Citizen participation can take many forms – from volunteering and voting, to contacting public officials and advocating for change at the local level. As Counterpart International partners with citizen leaders and civil society organizations around the globe, we experience how these local communities drive real and lasting positive change.
Communities Collaborate with the Government to Fight Malaria in Malawi
In Malawi, our Supporting the Efforts of Partners (STEPS) project supports the development of a capable and effective civil society: one that addresses the social, economic and environmental challenges that have long hindered the quality of life for Malawians. One such issue is endemic malaria. According to the World Health Organization, every Malawian lives in a region of high malaria transmission. In April 2017, Counterpart International partnered with the Pakachere Institute of Health and Development Communication to engage Malawians in the fight against this deadly disease.
In Mchinji district, Malawi, Pakachere hosted 15 Community Social Dialogue Sessions between government representatives and area residents in local primary schools. These social dialogue sessions communicated key malaria messages including prevention, control strategies and treatment. During the sessions, community members were first asked about the factors hindering malaria prevention and control at the community level. It was during these Q&A sessions that Pakachere made a startling discovery.
Most community participants reported that they were no longer sleeping under Long-Lasting Insecticide Nets (LLINS). Distributed by the Malawi government in 2014, these mosquito nets were now worn out and ineffective. Not realizing the health risk, participants had chosen to sleep without mosquito nets, potentially exposing themselves to malaria-transmitting mosquitoes. Following the educational trainings provided by Pakachere with Counterpart International assistance, these Mchinji residents agreed that one of the key ways to reduce the community’s high rate of malaria was to sleep under new treated nets.
Mchinji residents decided to work together as a community to buy their own nets instead of waiting for the government to provide them. For their part, the government is now more aware of the acute need to supply updated mosquito nets to their citizens on a more regular basis. This is all part of Counterpart’s commitment to strengthening the capacity of local civil society organizations to monitor and improve the delivery of public services. By partnering with Pakachere, our work has driven the kind of change that will save lives.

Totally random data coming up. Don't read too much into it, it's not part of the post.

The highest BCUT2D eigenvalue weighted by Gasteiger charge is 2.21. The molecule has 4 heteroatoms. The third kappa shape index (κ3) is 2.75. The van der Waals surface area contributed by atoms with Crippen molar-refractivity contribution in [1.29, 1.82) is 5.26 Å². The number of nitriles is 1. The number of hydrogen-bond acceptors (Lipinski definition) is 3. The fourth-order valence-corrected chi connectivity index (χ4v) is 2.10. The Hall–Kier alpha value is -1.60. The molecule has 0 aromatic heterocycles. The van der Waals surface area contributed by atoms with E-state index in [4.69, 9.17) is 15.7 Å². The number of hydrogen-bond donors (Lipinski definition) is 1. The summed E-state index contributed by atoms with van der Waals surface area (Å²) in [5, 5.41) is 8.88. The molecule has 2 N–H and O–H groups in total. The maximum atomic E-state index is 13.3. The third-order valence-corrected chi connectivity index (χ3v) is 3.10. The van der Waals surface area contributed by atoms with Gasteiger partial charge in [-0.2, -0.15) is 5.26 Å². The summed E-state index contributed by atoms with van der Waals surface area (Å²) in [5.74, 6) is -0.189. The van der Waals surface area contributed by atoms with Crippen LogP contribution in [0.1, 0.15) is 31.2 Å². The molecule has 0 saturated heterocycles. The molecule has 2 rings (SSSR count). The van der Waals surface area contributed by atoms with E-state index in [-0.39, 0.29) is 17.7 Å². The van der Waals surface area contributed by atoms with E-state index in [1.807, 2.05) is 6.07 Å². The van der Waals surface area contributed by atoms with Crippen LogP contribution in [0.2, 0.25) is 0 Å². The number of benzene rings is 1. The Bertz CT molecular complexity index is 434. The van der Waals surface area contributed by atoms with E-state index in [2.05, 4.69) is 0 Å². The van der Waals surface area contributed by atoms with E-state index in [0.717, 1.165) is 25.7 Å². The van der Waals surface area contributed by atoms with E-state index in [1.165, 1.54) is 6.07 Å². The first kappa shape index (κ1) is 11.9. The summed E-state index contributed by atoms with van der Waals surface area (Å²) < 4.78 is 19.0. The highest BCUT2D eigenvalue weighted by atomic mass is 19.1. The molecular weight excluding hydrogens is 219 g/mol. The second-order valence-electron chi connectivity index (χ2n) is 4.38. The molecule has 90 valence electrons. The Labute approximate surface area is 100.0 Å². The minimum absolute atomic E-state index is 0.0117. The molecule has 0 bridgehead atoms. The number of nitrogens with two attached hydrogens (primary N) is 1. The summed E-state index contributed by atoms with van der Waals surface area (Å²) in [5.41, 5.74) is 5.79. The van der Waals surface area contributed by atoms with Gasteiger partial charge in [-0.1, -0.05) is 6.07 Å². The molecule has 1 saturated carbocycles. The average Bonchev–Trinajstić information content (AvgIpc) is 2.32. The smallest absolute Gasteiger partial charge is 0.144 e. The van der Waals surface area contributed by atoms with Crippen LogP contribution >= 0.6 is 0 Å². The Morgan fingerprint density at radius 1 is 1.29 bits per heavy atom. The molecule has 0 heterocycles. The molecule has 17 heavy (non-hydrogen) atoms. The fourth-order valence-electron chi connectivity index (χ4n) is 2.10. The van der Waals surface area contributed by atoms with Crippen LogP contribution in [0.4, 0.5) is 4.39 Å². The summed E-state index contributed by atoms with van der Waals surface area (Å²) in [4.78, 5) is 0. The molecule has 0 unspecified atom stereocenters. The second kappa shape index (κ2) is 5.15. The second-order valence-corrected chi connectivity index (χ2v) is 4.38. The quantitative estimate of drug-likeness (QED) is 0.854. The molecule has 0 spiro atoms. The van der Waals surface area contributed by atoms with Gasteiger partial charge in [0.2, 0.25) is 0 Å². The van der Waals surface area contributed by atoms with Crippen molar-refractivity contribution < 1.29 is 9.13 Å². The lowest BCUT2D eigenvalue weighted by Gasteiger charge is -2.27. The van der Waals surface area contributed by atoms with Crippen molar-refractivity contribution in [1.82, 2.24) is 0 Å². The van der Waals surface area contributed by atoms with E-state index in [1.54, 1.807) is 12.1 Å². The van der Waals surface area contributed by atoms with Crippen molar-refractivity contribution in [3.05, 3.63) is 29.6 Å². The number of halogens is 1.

Just further north of Malawi, citizen participation in Zambia is being used to address a very different kind of development challenge: public service delivery and responsive governance.
Zambians Collaborate for an Inclusive Future
Since 2014, Counterpart International has been working to improve collaboration between the government and the people of Zambia through our Fostering Accountability and Transparency (FACT) program. Our local partners have hosted a series of Public District Dialogue Forums in at-risk communities in Lusaka and the Eastern provinces. Our FACT partners have given thousands of formerly marginalized Zambians a voice in the decision-making processes around public services like education, healthcare, HIV treatment and building sustainable livelihoods.
Building on the success of these local forums, Counterpart International in collaboration with the Social Accountability Network and the Zambia Accountability Program (ZAP), funded by the U.K. Department for International Development (DFID) and implemented by the British Council, are organizing The Social Accountability Symposium in Lusaka, Zambia on September 12-13, 2017.
The symposium will showcase efforts to improve public services such as primary healthcare and early childhood education through citizen participation and constructive engagement with government service providers. The gathering will bring together 200 participants from international and local NGOs, community-based organizations, Government of the Republic of Zambia ministries and offices, international donors, the private sector and other stakeholders.
The forum comes at a particularly important time for Zambia. In June 2017, the Government of the Republic of Zambia launched the five-year Seventh National Development Plan (7NDP). This national plan envisions increased transparency and accountability and improved service delivery through informed citizen input. This symposium is a part of that commitment to connect decision makers and service providers to citizens so that they may engage effectively to plan and monitor public service delivery.
Counterpart International’s work demonstrates that when civil society is represented in the decision-making process, communities receive more effective public services that better correspond to local needs. We remain committed to strengthening public and private sector collaboration as a means to drive real and lasting positive change across Africa.